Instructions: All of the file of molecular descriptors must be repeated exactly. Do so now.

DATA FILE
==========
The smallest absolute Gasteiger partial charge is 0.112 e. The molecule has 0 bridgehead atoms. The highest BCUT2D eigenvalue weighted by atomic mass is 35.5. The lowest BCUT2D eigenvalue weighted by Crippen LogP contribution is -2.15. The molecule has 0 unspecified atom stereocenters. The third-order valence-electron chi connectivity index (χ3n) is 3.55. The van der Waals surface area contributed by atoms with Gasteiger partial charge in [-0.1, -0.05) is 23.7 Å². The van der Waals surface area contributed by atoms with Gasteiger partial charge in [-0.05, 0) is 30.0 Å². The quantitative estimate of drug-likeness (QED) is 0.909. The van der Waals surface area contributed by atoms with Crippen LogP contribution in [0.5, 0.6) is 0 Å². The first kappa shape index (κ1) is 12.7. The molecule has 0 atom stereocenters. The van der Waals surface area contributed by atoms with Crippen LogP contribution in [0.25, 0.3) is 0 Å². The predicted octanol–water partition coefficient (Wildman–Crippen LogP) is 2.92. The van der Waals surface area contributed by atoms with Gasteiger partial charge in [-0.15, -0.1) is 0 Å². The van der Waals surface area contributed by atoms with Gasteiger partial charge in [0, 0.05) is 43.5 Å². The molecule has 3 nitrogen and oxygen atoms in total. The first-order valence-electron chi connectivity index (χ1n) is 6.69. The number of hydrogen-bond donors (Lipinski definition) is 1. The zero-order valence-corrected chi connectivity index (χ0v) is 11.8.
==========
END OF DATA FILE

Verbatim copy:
The smallest absolute Gasteiger partial charge is 0.112 e. The molecule has 0 bridgehead atoms. The highest BCUT2D eigenvalue weighted by atomic mass is 35.5. The lowest BCUT2D eigenvalue weighted by Crippen LogP contribution is -2.15. The molecule has 0 unspecified atom stereocenters. The third-order valence-electron chi connectivity index (χ3n) is 3.55. The van der Waals surface area contributed by atoms with Gasteiger partial charge in [-0.1, -0.05) is 23.7 Å². The van der Waals surface area contributed by atoms with Gasteiger partial charge in [-0.05, 0) is 30.0 Å². The quantitative estimate of drug-likeness (QED) is 0.909. The van der Waals surface area contributed by atoms with Crippen LogP contribution in [0.5, 0.6) is 0 Å². The first kappa shape index (κ1) is 12.7. The molecule has 0 atom stereocenters. The van der Waals surface area contributed by atoms with Crippen LogP contribution in [0.25, 0.3) is 0 Å². The predicted octanol–water partition coefficient (Wildman–Crippen LogP) is 2.92. The van der Waals surface area contributed by atoms with Gasteiger partial charge in [-0.15, -0.1) is 0 Å². The van der Waals surface area contributed by atoms with Gasteiger partial charge in [0, 0.05) is 43.5 Å². The molecule has 3 nitrogen and oxygen atoms in total. The first-order valence-electron chi connectivity index (χ1n) is 6.69. The number of hydrogen-bond donors (Lipinski definition) is 1. The zero-order valence-corrected chi connectivity index (χ0v) is 11.8.